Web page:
ulimit allows you to limit the resources that a process can use.
Two use cases:
- You have a program that sometimes runs out of memory, slowing your computer
down to a crawl. You can use
ulimit -vto limit the amount of memory that processes in a shell can use. If a process tries to allocate more memory than that, the allocation will fail and the program will usually abort.
- You have a program with a deep recursion, which segfaults with the default
stack limit of 8M. You can use
ulimit -sto increase the allowed stack size.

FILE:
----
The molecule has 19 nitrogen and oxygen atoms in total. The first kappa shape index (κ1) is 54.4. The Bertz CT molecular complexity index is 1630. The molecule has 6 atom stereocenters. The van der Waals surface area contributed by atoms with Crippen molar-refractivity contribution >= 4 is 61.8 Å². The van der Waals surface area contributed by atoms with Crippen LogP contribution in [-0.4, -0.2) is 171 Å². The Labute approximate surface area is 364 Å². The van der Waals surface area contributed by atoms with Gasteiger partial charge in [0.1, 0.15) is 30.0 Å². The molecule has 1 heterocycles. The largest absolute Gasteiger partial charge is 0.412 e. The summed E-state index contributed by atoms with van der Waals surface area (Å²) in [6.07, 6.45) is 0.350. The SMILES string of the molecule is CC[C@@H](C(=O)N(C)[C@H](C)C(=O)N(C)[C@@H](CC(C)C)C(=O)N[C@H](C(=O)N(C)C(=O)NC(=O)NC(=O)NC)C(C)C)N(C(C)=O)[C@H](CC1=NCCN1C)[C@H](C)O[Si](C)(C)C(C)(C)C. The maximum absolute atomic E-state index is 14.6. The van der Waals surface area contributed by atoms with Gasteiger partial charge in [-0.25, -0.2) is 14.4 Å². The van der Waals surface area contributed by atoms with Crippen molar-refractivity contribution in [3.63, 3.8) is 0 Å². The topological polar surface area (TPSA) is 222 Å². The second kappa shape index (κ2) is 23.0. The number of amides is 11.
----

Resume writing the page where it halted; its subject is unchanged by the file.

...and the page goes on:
There are many more limits you can set; type
help ulimit in bash to list
them. You can find out the current limits by typing
Two gotchas that I always forget about:
- You may try to limit the memory usage of a process by setting the maximum
resident set size (
ulimit -m). This has no effect on Linux.
man setrlimitsays it used to work only in ancient versions. You should limit the maximum amount of virtual memory (
ulimit -v) instead.
ulimithas hard limits and soft limits. Hard limits can be decreased but not increased. You can shoot yourself in the foot if you set your hard limit too low. I recommend using soft limits only. Set them with, for example,
ulimit -Sv, and query them with